It might prove difficult to enforce those property rights anyway.
And speaking of such things, the Saudi's are buying semi-arid land in the U.S. to irrigate and grow....wait for it....hay.
Rather a waste of water but with the land goes the groundwater, riparian and other water rights.
From the Wall Street Journal:
Saudi Arabia’s potential sale of shares in its state-owned oil giant wouldn’t include the kingdom’s oil reserves and could be on local or international markets, the company’s chairman confirmed in an interview that aired Sunday.
“The reserves would not be sold, but the company’s ability to produce from the reserves is being studied,” Khalid al-Falih told Dubai-based al-Arabiya TV in an interview from Davos, Switzerland, where the annual World Economic Forum was held.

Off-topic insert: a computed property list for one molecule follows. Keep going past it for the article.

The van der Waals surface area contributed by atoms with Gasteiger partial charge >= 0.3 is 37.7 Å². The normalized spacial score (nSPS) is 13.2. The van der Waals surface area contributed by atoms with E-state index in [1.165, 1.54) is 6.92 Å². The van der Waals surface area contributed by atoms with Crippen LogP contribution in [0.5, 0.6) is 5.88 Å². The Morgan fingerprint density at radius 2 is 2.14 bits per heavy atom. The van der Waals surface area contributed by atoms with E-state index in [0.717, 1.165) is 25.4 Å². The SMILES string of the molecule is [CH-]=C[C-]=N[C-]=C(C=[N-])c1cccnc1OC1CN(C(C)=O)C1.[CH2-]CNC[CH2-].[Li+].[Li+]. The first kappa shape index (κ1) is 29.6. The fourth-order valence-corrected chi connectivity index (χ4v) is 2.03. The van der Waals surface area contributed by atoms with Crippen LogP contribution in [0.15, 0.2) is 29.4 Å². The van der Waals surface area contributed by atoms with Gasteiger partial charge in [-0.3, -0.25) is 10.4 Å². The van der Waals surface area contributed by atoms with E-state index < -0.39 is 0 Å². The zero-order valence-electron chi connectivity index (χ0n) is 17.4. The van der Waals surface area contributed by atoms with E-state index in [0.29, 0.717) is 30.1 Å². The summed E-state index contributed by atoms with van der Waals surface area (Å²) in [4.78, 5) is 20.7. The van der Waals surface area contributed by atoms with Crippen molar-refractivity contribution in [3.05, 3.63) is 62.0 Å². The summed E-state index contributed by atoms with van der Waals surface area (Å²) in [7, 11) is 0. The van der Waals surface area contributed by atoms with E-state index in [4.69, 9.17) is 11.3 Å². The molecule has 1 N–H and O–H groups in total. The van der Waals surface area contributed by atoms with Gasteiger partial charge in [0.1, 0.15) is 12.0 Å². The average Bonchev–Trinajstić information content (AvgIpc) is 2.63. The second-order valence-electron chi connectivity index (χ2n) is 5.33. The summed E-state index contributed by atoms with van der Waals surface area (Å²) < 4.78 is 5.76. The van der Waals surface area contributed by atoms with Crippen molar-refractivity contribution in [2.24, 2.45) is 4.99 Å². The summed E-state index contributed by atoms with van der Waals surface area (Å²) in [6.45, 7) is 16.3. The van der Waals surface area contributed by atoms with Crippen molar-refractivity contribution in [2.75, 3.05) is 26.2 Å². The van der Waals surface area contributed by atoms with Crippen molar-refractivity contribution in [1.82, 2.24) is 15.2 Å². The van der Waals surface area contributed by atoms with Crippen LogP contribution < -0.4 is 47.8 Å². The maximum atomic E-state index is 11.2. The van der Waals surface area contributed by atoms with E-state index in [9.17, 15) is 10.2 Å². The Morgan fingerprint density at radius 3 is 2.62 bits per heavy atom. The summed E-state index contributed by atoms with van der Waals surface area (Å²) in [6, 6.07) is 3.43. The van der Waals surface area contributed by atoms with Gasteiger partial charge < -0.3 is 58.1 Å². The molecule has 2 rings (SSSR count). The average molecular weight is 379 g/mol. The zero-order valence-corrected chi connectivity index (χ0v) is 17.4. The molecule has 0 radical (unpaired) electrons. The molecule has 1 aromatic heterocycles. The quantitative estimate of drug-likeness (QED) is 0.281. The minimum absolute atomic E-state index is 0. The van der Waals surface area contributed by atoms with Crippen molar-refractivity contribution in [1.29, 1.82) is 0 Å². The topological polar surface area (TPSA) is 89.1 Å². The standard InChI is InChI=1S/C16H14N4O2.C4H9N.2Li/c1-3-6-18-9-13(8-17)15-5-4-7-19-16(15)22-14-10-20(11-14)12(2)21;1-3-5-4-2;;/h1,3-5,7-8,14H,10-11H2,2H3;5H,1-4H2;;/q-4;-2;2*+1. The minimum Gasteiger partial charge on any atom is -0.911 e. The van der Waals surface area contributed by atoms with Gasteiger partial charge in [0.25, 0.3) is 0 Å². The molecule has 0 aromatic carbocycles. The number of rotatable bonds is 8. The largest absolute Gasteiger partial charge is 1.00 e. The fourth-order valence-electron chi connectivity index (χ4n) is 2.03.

“The reserves will remain sovereign,” said the chairman of the Saudi Arabian Oil Co., better known as Saudi Aramco, adding that options were being studied to reach the best formula for the initial public offering.
Aramco says it has more than 260 billion barrels of proven oil reserves and the equivalent of 50 billion barrels of natural-gas reserves—more than 12 times the largest publicly traded oil company, Exxon Mobil
Analysts didn’t expect the IPO to include oil reserves, and the potential IPO could still create a publicly listed company valued in the trillions of dollars....MORE